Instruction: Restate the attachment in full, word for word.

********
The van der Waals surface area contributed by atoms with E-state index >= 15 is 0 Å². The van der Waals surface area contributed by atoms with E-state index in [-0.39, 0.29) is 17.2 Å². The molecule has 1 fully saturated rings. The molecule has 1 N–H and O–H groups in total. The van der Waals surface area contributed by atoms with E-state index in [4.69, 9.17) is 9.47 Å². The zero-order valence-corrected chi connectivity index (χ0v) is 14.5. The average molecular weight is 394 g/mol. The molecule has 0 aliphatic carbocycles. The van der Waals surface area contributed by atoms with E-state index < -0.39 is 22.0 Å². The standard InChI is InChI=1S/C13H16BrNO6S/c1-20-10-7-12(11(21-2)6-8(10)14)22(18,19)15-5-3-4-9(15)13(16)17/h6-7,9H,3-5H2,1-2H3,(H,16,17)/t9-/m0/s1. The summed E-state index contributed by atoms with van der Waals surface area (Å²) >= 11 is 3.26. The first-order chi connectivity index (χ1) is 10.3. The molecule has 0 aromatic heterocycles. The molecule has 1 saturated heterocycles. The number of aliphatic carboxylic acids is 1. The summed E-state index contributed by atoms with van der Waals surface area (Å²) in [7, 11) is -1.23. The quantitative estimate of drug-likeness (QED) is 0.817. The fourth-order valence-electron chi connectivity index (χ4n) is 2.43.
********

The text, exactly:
The van der Waals surface area contributed by atoms with E-state index >= 15 is 0 Å². The van der Waals surface area contributed by atoms with E-state index in [-0.39, 0.29) is 17.2 Å². The molecule has 1 fully saturated rings. The molecule has 1 N–H and O–H groups in total. The van der Waals surface area contributed by atoms with E-state index in [4.69, 9.17) is 9.47 Å². The zero-order valence-corrected chi connectivity index (χ0v) is 14.5. The average molecular weight is 394 g/mol. The molecule has 0 aliphatic carbocycles. The van der Waals surface area contributed by atoms with E-state index < -0.39 is 22.0 Å². The standard InChI is InChI=1S/C13H16BrNO6S/c1-20-10-7-12(11(21-2)6-8(10)14)22(18,19)15-5-3-4-9(15)13(16)17/h6-7,9H,3-5H2,1-2H3,(H,16,17)/t9-/m0/s1. The summed E-state index contributed by atoms with van der Waals surface area (Å²) >= 11 is 3.26. The first-order chi connectivity index (χ1) is 10.3. The molecule has 0 aromatic heterocycles. The molecule has 1 saturated heterocycles. The number of aliphatic carboxylic acids is 1. The summed E-state index contributed by atoms with van der Waals surface area (Å²) in [7, 11) is -1.23. The quantitative estimate of drug-likeness (QED) is 0.817. The fourth-order valence-electron chi connectivity index (χ4n) is 2.43.